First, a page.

Nicola Simpson, May 2017.
This typestract was composed in late February 1967. It was during a period when Houédard was intensely interested in shamanic transcendence, altered states of consciousness, the psychedelic drug experience and the non-semantic vocalization of sacred languages and performance art. As such, this work can be considered within the larger Western counter-cultural neoshamanship of the 1960s.
Two weeks later, in just three days, 8th-10th March, he would compose a series of seven typestracts that would form his publication ‘a book of chakras’, designed and printed by students at the Watford School of Art. Therefore ‘shaman w/ 5 chakras & central susumna pole’ can be understood as part of this sequence of works that focus on the chakra system of the subtle energy body developed from the ancient teachings of Hinduism, Tantric Buddhism and Kundalini Yoga. The subtle energy body is a series of channels (nadi) that allow energy (prana) to flow around the human body. Chakra is a Sanskrit word that means wheel and within this subtle energy body a chakra is a place where the channels meet. Within these teachings seven chakras have been identified as having particular importance (five of these are depicted within the typestract) and they revolve around the central energy channel, the sushumna (or susumna as Houédard calls it). Through an altered state of consciousness, either through meditation, autohypnosis or the in gestation of entheogens, the ‘shaman’ travels along his ‘central pole’, the ‘axis mundi’, the celestial pole or cosmic axis, which acts as a conduit between heaven and earth and enters the spirit world or experiences Kundalini awakening, or nirvana (depending on the tantric or spiritual tradition of the practitioner/ shaman). In the typestract the spinning discs that form each chakra create the impression of the subtle prana energy through the dynamic use of the backslash key.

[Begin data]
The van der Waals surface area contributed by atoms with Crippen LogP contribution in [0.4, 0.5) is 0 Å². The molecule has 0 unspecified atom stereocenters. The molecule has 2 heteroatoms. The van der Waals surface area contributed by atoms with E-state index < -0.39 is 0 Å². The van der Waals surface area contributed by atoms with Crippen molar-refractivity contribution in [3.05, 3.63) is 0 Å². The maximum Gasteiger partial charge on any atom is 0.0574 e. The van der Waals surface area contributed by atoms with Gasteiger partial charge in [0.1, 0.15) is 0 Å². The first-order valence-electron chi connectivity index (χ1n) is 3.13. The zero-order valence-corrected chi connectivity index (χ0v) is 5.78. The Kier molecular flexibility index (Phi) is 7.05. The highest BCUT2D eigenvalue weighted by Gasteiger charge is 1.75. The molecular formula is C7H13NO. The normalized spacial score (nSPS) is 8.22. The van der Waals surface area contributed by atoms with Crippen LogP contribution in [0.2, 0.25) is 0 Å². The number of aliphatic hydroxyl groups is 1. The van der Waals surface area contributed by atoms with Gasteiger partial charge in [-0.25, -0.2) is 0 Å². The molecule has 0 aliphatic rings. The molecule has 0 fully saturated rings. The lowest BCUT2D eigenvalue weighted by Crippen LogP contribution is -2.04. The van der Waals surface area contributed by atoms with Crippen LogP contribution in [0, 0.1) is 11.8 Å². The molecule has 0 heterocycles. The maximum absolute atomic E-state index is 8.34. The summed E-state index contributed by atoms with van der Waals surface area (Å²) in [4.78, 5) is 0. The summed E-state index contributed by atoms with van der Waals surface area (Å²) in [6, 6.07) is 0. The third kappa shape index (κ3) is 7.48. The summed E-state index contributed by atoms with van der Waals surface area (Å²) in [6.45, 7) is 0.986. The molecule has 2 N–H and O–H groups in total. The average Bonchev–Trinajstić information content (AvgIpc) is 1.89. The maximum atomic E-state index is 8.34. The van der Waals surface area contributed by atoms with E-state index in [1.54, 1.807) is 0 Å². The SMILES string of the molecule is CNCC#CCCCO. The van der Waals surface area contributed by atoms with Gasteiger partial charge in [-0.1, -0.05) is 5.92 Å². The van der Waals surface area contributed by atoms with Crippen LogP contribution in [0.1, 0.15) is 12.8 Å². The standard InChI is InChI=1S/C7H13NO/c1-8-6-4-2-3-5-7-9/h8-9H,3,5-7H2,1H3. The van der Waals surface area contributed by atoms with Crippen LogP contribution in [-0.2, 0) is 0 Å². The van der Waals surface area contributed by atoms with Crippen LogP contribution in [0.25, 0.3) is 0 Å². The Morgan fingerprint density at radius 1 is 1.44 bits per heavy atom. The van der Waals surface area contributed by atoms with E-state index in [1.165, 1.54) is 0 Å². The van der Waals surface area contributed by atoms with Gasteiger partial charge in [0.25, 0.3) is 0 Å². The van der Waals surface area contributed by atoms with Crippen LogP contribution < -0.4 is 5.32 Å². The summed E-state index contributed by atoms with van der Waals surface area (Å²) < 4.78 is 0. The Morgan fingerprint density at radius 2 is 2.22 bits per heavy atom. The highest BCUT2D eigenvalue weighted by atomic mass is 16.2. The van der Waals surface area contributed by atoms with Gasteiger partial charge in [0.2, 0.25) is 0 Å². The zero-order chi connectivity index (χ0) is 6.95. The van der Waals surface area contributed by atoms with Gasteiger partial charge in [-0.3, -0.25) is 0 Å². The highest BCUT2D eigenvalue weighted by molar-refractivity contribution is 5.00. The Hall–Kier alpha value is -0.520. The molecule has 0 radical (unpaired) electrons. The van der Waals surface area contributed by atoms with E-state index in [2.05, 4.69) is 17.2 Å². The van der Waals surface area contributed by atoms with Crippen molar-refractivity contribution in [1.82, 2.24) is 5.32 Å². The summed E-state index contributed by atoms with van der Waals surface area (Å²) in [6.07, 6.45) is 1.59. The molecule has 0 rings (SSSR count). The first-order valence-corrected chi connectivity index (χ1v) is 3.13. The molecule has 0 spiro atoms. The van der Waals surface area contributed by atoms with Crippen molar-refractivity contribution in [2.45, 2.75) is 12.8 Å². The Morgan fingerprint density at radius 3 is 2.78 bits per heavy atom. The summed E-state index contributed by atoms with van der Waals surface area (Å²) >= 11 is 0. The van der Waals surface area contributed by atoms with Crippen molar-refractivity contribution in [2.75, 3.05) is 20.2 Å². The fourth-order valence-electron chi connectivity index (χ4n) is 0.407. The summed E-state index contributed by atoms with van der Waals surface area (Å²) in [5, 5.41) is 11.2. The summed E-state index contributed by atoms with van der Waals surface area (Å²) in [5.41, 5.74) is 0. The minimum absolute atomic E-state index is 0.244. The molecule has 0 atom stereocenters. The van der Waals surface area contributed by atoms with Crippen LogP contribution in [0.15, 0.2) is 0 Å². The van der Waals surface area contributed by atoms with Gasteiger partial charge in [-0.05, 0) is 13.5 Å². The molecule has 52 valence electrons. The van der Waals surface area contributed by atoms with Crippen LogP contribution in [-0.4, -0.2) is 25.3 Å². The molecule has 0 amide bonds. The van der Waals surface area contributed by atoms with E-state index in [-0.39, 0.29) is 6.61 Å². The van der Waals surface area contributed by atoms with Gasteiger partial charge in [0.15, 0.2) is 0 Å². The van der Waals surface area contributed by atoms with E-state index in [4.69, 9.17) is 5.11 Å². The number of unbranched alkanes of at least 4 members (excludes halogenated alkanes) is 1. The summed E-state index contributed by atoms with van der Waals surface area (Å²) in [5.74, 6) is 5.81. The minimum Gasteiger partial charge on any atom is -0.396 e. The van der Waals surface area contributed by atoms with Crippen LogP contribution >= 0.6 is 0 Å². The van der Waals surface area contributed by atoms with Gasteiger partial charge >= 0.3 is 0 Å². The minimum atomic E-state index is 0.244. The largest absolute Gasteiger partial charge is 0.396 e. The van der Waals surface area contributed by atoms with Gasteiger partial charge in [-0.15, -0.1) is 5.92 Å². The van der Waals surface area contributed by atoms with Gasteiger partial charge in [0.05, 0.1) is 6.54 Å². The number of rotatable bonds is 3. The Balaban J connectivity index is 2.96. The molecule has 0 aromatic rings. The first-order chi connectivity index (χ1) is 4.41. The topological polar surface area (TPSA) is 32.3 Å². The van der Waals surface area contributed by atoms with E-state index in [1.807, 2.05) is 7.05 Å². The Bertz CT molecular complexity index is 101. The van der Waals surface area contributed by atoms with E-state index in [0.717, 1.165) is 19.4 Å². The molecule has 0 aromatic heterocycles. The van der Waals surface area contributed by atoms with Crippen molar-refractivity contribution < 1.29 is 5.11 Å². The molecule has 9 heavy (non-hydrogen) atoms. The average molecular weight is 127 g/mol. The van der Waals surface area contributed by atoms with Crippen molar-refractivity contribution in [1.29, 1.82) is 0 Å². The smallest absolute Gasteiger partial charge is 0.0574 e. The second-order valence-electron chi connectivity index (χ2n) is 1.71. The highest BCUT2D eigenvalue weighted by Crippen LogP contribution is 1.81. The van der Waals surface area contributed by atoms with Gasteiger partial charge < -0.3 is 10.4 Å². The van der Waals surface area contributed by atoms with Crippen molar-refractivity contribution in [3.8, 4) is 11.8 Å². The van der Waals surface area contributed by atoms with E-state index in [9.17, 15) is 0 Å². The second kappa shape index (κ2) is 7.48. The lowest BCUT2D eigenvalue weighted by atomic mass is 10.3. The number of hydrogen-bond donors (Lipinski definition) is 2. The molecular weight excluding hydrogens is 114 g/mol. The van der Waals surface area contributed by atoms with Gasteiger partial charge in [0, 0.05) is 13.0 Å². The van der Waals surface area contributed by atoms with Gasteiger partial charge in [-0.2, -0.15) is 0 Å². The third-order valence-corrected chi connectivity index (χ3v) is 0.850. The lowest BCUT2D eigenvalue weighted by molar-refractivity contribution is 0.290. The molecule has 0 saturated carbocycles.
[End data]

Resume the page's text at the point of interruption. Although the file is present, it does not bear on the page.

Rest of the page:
Like Houédard’s performance-score ‘the cosmic ballet’, this typestract is a synthesis of spiritual ideas: his ‘wider ecumenism’ in action. It is a work of assemblage from ‘tibetan zen redindians aztec & electronic sources’ typed onto foolscap paper by this Benedictine monk, envisaging himself as a ‘poet-shaman’ and created, in all likelihood, at the very moment of such a self-induced spiritual prayer-trance-meditation-flight ‘to sky’.